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Out of the Shadows
Galileo was one of the most important figures of the last millennium. For one year, the University of Oklahoma celebrates the father of modern science with a monumental exhibition.
By Nathan Gunter
Published January/February 2016
It’s game day in Norman. Bob Stoops and the Sooners are in the locker room, preparing for what will be a blowout 63-27 win over the Texas Tech Red Raiders. Outside, the air is rich with the smell of grilled meat, the sound of loud voices, and the electricity of a home game. A sea of people arrayed in shades of crimson and cream wander the campus of the University of Oklahoma, moving from the festivities at Campus Corner toward the Gaylord Family Oklahoma Memorial Stadium, where kickoff is at 2:30. Every few seconds, a fan shouts “Boomer!” and the crowd responds religiously, “Sooner!”
It’s quieter in the lobby of the Bizzell Memorial Library, where nine-year-old Robert Kalsu of Oklahoma City is shifting his gaze down a scale replica of the Leaning Tower of Pisa to a big red button in front of him. At the top of the tower, two balls—one made of Lucite and weighing 262 grams, one made of steel and weighing 354—emerge onto a platform.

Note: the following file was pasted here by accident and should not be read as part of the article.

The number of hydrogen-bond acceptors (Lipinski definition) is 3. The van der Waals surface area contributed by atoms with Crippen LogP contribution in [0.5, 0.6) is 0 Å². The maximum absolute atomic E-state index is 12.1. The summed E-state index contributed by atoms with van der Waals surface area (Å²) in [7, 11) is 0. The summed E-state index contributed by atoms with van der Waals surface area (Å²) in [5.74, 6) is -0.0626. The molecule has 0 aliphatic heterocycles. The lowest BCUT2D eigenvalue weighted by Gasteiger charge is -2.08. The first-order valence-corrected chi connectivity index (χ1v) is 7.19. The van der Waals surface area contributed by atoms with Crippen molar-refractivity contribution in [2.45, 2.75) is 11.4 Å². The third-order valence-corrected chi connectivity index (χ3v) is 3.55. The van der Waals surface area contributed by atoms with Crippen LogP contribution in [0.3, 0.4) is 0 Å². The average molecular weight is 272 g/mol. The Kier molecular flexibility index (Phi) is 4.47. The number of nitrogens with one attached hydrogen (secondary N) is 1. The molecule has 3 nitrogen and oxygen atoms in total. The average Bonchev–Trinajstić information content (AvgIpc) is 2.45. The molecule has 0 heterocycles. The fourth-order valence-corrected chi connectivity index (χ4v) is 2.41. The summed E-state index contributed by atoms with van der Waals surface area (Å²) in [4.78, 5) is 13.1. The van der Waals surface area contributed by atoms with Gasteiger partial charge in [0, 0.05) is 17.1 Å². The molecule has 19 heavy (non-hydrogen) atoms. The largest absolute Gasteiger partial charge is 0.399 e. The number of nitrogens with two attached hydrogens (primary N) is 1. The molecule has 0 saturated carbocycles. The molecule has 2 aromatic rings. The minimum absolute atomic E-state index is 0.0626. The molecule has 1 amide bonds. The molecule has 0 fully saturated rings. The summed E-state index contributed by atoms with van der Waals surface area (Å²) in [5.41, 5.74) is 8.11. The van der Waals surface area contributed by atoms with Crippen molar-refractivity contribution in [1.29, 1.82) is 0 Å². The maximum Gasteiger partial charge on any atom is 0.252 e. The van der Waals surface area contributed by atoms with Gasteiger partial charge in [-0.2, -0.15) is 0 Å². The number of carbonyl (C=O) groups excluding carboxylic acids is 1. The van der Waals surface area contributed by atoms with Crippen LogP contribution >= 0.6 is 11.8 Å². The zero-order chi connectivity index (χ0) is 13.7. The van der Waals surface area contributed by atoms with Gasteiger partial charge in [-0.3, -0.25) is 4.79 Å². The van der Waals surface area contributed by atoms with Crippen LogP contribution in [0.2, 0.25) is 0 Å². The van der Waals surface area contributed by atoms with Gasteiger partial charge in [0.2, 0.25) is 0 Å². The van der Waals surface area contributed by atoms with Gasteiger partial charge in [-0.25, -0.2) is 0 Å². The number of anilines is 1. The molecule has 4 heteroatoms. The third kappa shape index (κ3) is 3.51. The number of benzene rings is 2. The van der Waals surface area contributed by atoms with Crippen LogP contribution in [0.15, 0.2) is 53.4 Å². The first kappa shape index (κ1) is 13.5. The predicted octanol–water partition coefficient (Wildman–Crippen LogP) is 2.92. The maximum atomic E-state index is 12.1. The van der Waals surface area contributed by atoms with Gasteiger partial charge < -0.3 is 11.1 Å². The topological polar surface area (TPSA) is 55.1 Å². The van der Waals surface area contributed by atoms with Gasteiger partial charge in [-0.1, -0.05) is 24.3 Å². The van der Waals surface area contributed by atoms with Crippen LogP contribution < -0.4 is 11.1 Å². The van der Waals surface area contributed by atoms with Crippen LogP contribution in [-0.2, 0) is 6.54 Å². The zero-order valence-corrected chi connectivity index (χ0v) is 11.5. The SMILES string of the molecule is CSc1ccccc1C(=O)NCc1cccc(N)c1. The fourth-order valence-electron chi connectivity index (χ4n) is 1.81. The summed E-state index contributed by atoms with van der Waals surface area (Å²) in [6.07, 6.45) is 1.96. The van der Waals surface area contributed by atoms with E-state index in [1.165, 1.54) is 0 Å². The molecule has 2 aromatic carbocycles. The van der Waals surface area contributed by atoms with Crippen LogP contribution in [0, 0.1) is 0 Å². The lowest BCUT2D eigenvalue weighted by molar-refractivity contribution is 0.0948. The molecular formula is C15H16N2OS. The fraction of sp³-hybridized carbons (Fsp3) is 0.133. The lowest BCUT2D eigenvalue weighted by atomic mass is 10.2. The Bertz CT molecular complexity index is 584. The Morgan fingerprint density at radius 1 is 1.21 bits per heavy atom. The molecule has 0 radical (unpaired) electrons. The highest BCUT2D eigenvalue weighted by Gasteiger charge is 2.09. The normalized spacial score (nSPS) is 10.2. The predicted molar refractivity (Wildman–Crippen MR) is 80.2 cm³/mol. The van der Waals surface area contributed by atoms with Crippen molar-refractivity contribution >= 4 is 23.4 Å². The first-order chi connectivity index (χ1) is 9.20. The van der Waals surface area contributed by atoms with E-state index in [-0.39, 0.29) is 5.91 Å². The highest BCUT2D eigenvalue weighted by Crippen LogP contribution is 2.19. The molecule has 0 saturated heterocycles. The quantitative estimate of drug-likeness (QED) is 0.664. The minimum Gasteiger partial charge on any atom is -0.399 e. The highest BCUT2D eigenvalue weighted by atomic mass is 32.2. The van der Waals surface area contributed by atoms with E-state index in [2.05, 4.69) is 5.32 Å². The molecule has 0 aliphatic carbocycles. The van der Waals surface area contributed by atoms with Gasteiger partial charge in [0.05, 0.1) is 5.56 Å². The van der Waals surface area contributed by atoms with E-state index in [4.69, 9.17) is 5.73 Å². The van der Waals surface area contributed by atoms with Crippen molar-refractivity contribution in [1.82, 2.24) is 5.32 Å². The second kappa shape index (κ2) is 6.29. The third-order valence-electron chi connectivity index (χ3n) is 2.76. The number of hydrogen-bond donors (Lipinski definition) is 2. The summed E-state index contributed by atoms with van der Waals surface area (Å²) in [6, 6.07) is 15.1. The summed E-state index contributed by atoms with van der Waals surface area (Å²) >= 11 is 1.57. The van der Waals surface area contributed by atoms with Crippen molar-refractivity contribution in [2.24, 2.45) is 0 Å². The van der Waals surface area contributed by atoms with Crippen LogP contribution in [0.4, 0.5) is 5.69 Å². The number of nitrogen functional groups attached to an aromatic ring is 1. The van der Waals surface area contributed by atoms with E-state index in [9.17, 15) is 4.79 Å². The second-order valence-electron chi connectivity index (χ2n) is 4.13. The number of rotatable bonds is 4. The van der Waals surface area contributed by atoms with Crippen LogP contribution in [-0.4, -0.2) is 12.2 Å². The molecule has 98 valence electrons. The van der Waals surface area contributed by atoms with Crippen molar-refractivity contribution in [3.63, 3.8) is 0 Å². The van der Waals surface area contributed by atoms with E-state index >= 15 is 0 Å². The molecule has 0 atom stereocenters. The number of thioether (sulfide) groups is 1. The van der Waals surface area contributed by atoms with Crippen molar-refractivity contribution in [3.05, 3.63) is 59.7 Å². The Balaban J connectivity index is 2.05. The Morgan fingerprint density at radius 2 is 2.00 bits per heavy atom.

“Robert, make the steel ball drop first,” Robert’s dad, Bob, teases him. “Do it! Hit it like you mean it!”
Robert hits the red button. The balls drop. There’s a bang as they hit the ground at the same instant. Amanda Martinez, a senior in OU’s College of Engineering, steps up to explain what just happened.
“This experiment is based on the story of Galileo atop the Leaning Tower of Pisa,” she says. “They say he dropped two cannonballs of the same size but different masses, and they hit the ground at the same time.”
Galileo’s experiment proved something crucial about gravity: Namely, that it acts the same on objects of different weights and compositions. A small monitor near the tower shows the two balls hit the ground nearly simultaneously—there was only a margin of error of one one-hundredth of a second.
“It was supposed to be even,” Bob Kalsu jokes with his son. “Hit it better next time!”
The Kalsu family makes their way out of the library and toward the stadium. Later, when young Robert watches Baker Mayfield pass for 212 yards against the Red Raiders, will he see the ball spiral through the air toward a receiver and wonder, as Galileo might have, about the unseen force pulling it back toward the ground?
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Get There: Galileo’s World runs through August 2016 and features exhibitions across the University of Oklahoma’s Norman campus including the Bizzell Memorial Library, National Weather Center, Sam Noble Museum, and Fred Jones Jr. Museum of Art; and the OU Health Sciences Center in Oklahoma City. Galileo’s World: An Artful Observation of the Cosmos opens to the public with a free reception Tuesday, January 21 and is on display through April 3. Visit galileo.ou.edu for a complete list of exhibits and events and to view high-resolution images from the History of Science Collections.